] reported a significant time-dependent relationship of prior coronary revascularization and implantable cardioverter defibrillator benefit: 36% reduction in the all-cause mortality risk and 68% reduction in the sudden cardiac death risk in patients undergoing coronary revascularization more than 6 months before MADIT-II enrollment, but no benefit in patients enrolled within 6 months of coronary revascularization.
The magnitude of the sudden death risk in the CASS study is considerably lower than in our study. For the highest risk quartile in the CASS study, the 5-
year incidence of sudden cardiac death was 16% for medically treated and 5% for surgically treated patients. In the entire study, there was nearly a threefold relative risk of sudden death in the medical group compared with the CAB surgery group [16
]. In contrast, we report a 14% 2-
year incidence of arrhythmically mediated death in dialysis patients after CAB surgery.
Our study is limited in several ways. The USRDS database consists of predominantly administrative data. Clinical data including coronary anatomy, left ventricular ejection fraction and anatomic adequacy of coronary revascularization cannot be determined from this source. Cause-specific mortality is not based on adjudication, as would occur in a clinical trial, but from information obtained from the Centers for Medicare & Medicaid Services ESRD Death Notification form. Our definition of ‘arrhythmically mediated death’, obtained from the USRDS database, may not be identical to ‘sudden death’ or ‘sudden cardiac death’ reported in clinical trials. Our estimate of the frequency of arrhythmically mediated death (as an equivalent to sudden death), however, is likely to be accurate, as the proportion of mortality attributed to arrhythmic mechanisms in the USRDS database (about 27%) is similar to the 25–26% sudden death (as a percentage of all-cause mortality) reported in the 4D [24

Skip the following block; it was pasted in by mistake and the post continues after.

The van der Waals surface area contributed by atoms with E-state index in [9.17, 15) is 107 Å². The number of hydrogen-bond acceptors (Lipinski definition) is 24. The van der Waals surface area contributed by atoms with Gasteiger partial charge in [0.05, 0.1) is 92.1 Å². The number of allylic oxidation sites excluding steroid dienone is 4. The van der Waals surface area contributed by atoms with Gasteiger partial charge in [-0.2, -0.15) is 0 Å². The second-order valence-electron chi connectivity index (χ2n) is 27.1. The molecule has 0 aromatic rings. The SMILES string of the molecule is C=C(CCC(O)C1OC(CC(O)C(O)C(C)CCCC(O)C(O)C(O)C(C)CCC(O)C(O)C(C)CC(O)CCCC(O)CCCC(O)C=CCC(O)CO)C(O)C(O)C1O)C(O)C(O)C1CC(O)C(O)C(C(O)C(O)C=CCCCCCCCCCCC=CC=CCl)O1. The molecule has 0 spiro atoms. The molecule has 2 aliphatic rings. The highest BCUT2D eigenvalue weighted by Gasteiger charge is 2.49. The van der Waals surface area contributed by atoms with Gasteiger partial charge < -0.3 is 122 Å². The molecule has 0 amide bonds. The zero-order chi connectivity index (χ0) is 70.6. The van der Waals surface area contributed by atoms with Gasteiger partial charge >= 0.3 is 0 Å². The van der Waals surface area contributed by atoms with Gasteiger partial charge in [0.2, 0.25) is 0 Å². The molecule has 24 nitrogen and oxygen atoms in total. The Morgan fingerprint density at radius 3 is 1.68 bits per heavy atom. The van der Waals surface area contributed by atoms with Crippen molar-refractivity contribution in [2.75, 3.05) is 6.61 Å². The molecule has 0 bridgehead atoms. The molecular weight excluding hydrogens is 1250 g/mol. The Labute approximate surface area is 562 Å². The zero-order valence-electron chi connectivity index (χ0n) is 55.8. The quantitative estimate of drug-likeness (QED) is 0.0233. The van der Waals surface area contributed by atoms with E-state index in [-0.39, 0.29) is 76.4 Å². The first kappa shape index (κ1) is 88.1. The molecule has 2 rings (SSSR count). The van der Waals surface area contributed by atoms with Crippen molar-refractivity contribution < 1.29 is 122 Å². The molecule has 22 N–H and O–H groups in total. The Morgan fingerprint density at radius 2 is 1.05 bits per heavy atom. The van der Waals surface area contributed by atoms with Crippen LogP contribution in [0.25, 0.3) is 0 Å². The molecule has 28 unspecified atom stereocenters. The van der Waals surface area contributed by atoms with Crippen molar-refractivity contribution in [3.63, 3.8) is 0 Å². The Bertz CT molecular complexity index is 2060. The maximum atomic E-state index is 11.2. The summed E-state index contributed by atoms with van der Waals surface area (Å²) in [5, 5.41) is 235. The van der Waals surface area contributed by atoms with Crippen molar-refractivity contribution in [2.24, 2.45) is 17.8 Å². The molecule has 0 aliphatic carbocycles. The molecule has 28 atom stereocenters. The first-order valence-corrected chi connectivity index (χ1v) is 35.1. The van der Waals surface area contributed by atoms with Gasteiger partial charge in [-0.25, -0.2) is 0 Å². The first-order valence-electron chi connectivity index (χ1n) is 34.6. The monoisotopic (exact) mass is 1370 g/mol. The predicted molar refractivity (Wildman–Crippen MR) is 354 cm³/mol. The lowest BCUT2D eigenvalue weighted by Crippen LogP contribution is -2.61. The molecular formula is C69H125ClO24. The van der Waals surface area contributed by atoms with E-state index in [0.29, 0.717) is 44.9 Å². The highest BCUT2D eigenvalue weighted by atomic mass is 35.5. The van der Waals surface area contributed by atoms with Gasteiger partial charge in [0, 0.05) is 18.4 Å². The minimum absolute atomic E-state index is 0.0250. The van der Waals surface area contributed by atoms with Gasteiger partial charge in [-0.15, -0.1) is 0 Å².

] and HEMO [9
Our study does not provide any information on the potential benefits of surgical coronary revascularization in improving survival. It is plausible (but not studied) that our study patients who received coronary revascularization for the treatment of obstructive coronary artery disease could have had worse outcomes with a more conservative approach. We do not suggest that coronary revascularization in dialysis patients is not efficacious. Rather, a significant residual hazard of arrhythmically mediated death remains that is not nullified by coronary revascularization. Sudden cardiac death is a major manifestation of ischaemic heart disease [3
]. Although myocardial ischaemia is likely a trigger for sudden cardiac death in dialysis patients, our data suggest that other mechanisms (such as left ventricular hypertrophy and myocardial fibrosis) may be paramount in the ESRD population [25
Coronary revascularization may be a particularly incomplete therapy for cardiac disease in ESRD patients, as a large untreated hazard of arrhythmic death may remain. In this special population, additional treatment strategies targeting the ‘non-ischaemic’ contributors to sudden cardiac death may be necessary.